- Basic Brine
- ¼ c sea salt
- 4 c water
- Summertime Marinade
- ½ c olive oil
- 3 garlic cloves
- 2 Tbsp sea salt
- 1 lemon, zest and juice
- 1 orange, zest and juice
- ½ tsp red chili flakes
- 4 sprigs rosemary
- 4 sprigs thyme
- 1 Tbsp sugar
- Basic Brine
- Ratio is 1 c water to 1 Tbsp sea salt
- Combine and dissolve water and salt in large bowl or freezer bag. Add poultry or pork and ensure the meat is completely covered. Place in fridge.
- For larger pieces, leave in brine for an hour and for pre cut fillets or smaller pieces, leave in for 30 minutes.
- Remove from brine, and and place on plate or tray and allow to sit at room temperature for 30-45 minutes. Either pat dry with a clean paper towel or lightly rinse brine solution off and pat dry.
- Season with pepper or any other spice of your liking. Grill, roast, sear or saute & enjoy!
- Summertime Marinade
- Combine all ingredients in a large bowl or freezer bag. Put chicken or beef in bowl or bag, seal tight and place in fridge.
- Marinade for 1-2 hrs (depending on how much time you have!)
- Remove meat from marinade and place on plate or tray and allow to sit at room temperature for 30-45 minutes.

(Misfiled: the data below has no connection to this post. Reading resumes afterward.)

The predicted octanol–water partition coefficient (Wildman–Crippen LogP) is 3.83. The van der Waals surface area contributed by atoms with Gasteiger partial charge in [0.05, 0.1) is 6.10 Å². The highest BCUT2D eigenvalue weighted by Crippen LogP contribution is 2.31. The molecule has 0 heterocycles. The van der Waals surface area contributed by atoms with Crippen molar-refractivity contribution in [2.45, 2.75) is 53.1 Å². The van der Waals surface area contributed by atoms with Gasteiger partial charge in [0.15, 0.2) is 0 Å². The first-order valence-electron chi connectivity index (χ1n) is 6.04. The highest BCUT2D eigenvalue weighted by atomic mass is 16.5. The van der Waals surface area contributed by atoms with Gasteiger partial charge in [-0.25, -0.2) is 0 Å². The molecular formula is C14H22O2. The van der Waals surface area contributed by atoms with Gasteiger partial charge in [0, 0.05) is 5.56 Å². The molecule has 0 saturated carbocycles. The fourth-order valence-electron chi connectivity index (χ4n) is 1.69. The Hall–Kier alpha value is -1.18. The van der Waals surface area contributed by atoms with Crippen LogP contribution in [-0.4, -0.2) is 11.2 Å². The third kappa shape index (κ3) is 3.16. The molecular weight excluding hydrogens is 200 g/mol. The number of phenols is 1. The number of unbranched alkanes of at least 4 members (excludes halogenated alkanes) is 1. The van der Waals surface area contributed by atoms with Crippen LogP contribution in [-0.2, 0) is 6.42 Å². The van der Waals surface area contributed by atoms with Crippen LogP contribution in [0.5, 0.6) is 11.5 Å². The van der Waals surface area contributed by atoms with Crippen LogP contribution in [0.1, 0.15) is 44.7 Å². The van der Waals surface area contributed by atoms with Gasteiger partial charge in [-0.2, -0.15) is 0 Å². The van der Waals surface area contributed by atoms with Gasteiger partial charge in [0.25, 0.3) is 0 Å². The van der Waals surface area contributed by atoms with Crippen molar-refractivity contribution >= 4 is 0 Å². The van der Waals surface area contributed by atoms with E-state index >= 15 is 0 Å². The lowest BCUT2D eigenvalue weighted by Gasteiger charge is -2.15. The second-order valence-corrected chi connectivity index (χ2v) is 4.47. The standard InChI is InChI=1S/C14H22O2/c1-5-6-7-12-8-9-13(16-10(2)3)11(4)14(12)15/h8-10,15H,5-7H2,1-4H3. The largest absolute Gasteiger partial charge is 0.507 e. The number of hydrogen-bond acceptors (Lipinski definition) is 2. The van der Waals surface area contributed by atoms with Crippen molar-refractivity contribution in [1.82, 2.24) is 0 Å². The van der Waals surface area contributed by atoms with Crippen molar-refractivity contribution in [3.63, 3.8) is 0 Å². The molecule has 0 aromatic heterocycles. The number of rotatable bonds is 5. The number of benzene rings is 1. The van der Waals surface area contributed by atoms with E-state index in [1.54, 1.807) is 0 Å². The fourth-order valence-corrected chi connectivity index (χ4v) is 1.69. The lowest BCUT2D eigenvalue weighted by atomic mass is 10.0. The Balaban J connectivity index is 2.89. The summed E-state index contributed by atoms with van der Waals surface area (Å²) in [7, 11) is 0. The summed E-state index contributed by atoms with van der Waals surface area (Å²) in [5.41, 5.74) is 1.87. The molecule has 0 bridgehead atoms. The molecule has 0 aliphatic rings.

- Pat partially dry with a paper towel. Grill, roast, sear or saute & enjoy!
Combo: Brine & Marinade
And finally, a combination of techniques works nicely to add a subtle flavor, while also reaping the tenderizing benefits of the salt and water solution. This technique takes advantage of how a brine works – so as the salt reduces the power of the muscle tissue to keep foreign things out, increasing the meats ability to retain water, the flavor components from sprigs of fresh herbs, crushed garlic, fruit juice or even a touch of sugar will be drawn into the meat, allowing for a final product that can be a bit more balanced with the rest of the meal. Any type of sugar will also contribute to a crunchier crust.